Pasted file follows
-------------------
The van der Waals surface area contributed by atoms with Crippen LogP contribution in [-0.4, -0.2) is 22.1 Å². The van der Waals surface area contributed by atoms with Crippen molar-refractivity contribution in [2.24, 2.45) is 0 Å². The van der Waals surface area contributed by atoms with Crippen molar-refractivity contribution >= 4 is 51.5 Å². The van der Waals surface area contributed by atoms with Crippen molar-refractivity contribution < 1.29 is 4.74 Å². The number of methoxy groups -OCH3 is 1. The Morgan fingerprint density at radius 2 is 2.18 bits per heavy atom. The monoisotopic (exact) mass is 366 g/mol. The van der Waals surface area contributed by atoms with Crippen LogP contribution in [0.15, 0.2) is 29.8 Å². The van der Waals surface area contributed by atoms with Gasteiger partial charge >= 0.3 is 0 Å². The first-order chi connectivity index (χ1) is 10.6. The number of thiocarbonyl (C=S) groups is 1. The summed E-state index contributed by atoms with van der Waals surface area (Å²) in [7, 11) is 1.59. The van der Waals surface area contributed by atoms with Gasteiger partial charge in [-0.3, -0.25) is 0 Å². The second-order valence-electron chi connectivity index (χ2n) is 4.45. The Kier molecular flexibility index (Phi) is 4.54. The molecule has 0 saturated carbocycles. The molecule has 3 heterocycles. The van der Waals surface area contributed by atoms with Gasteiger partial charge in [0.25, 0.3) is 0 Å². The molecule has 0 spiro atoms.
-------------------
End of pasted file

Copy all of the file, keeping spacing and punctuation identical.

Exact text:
The van der Waals surface area contributed by atoms with Crippen LogP contribution in [-0.4, -0.2) is 22.1 Å². The van der Waals surface area contributed by atoms with Crippen molar-refractivity contribution in [2.24, 2.45) is 0 Å². The van der Waals surface area contributed by atoms with Crippen molar-refractivity contribution >= 4 is 51.5 Å². The van der Waals surface area contributed by atoms with Crippen molar-refractivity contribution < 1.29 is 4.74 Å². The number of methoxy groups -OCH3 is 1. The Morgan fingerprint density at radius 2 is 2.18 bits per heavy atom. The monoisotopic (exact) mass is 366 g/mol. The van der Waals surface area contributed by atoms with Crippen LogP contribution in [0.15, 0.2) is 29.8 Å². The van der Waals surface area contributed by atoms with Gasteiger partial charge >= 0.3 is 0 Å². The first-order chi connectivity index (χ1) is 10.6. The number of thiocarbonyl (C=S) groups is 1. The summed E-state index contributed by atoms with van der Waals surface area (Å²) in [7, 11) is 1.59. The van der Waals surface area contributed by atoms with Gasteiger partial charge in [-0.3, -0.25) is 0 Å². The second-order valence-electron chi connectivity index (χ2n) is 4.45. The Kier molecular flexibility index (Phi) is 4.54. The molecule has 0 saturated carbocycles. The molecule has 3 heterocycles. The van der Waals surface area contributed by atoms with Gasteiger partial charge in [0.25, 0.3) is 0 Å². The molecule has 0 spiro atoms.